Summary: This blog briefly explains the RTO and RPO metrics and their need in SQL Server. It discusses about the useful considerations that organizations or database administrators must take to define their RTO and RPO for creating a Business Continuity and Disaster Recovery (BCDR) plan for database recovery.
RTO (Recovery Time Objective) and RPO (Recovery Point Objective) are the two key metrics organizations should define while developing a business continuity and disaster recovery (BCDR) plan.
A successful BCDR plan assesses the criticality of database systems, backup strategy, etc., using RTO and RPO. Determining RTO and RPO in the plan ensures a smooth transition to normality following unplanned incidents like data center outages, ransomware attacks, data corruption, etc.
Before we proceed to discuss useful considerations to define RTO and RPO values, let’s discuss in brief about these terms:
RTO (Recovery Time Objective): RTO is the maximum database downtime an organization can handle or how quickly the organization can regain access to the database after an outage. In simple terms, RTO measures how long a business can survive when a SQL Server database goes down, disrupting the business continuity.
The Recovery Time Objective is usually measured in minutes, hours, days, etc.
RPO (Recovery Point Objective): RPO is about how much data you can afford to lose – after recovery from a disruptive event. In simple terms, RPO is the amount of time for which data may be lost from the failure occurrence till the last data backup, without seriously damaging your business continuity.
RPO is dependent on backup and how valid the backup is. The more often you back up a database, the more are the chances of restoring the database to a nearer point in time; which helps reduce the extent of data loss.
There isn’t a one-size-fits-all solution for defining the RTO and RPO metrics for your BCDR plan. The metrics may vary depending on your business vertical and its recovery goals. For instance, if your business involves online transactions even a few minutes of downtime can have serious implications on the business. And, an organization that relies on manual invoicing may afford a one or two-day RTO.
So, before determining the RPO and RTO values, it’s important to know the maximum acceptable downtime and data loss your business can tolerate. The downtime and data loss are further dependent on whether you want to recover a mission-critical, business-critical, or non-critical SQL database. At the same time, you need to consider the available budget to determine the recovery objectives.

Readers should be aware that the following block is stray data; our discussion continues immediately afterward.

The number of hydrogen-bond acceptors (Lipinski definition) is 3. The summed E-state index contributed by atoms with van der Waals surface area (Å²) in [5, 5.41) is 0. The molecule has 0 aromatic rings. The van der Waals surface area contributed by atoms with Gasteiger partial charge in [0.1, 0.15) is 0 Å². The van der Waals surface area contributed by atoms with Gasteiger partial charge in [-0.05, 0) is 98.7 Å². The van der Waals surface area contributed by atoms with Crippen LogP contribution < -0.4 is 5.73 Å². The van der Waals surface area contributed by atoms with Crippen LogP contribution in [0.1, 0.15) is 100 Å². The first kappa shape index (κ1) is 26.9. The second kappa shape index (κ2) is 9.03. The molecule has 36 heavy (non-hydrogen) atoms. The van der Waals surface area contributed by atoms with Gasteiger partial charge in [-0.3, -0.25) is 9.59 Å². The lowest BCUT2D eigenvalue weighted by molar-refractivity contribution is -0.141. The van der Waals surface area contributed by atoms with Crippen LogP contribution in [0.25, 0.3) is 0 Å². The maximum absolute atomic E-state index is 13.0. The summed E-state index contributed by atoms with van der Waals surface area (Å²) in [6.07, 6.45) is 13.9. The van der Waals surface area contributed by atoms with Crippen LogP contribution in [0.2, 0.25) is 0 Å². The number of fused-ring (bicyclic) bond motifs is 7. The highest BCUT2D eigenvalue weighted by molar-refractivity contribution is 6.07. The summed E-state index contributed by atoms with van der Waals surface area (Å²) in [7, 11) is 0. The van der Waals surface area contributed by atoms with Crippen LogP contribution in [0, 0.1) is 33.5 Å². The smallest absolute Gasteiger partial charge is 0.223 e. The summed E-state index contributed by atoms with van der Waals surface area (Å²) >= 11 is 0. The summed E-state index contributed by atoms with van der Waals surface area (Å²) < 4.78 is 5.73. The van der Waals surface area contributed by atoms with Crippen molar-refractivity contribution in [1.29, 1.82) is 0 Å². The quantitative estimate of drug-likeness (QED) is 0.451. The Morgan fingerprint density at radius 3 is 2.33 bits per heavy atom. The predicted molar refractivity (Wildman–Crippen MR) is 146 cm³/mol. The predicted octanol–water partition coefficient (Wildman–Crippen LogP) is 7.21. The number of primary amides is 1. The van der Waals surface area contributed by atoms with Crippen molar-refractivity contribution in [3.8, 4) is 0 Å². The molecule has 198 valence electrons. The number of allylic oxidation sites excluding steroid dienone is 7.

Let’s discuss these considerations in detail:
Set the recovery objective values based on the criticality of the database system. For example, even a few minutes of downtime and data loss can be catastrophic for a mission-critical (or business-critical) database such as a bank database that deals with online transactions. You would require a zero or near-zero RTO/RPO in such a case. However, if you want to recover a less mission-critical database or application, your RTO could be longer.
As a common practice, RTOs and RPOs can range from near-zero minutes to 24 hours when designing a business continuity plan using the following three-tier model:
The more frequently you back up your databases, the shorter the RPO is, and less data is at risk. And, since RTO is how quickly you can restore a database, having a lower RTO means faster recovery. However, to meet your RTO and RPO goals (such as speeding up disaster recovery), it’s important how you define your backup strategy, and here’s how:
When a disaster occurs, even your database backups can turn corrupt. So, you must test the backups regularly. You can choose a random restore point to restore your database from backups in a test environment. After completing the restore process, verify if it meets the RPO for disaster recovery.
If you have configured a Disaster Recovery Plan, you must evaluate the plan to ensure it works in unforeseen circumstances. You can examine a disaster recovery plan in a test environment, but you run the risk of encountering failover problems when a disaster happens. So, it is recommended that you should simulate a disaster on SQL Server production instances by performing a failover using a scheduled downtime.
If you haven’t configured a disaster recovery plan and don’t have valid backups, use Stellar Repair for MS SQL Technician to restore your database. This SQL recovery tool helps perform up to 8X faster database recovery, thereby reducing the RTOs and RPOs. The software restores the database while keeping all the data intact.
For each SQL Server database that you manage, it’s important to determine their RTO and RPO requirements to create a business continuity and disaster recovery (BCDR) plan. However, you must consider the implications of database downtime and data loss on your business before setting the recovery objectives. The acceptable downtime of databases and data loss may vary if you’re using a mission-critical or non-critical database system. Further, you must test your backups and DR plan to be able to restore the database during unplanned incidents. Carefully read all the considerations to define RTO and RPO discussed in this blog, and design a BCDR plan that works best for you.
Charanjeet is a Technical Content Writer at Stellar®who specializes in writing about databases, e-mail recovery, and e-mail migration solutions. She loves researching and developing content that helps database administrators, organizations and novices to fix multiple problems related to MS SQL and MySQL databases and Microsoft Exchange.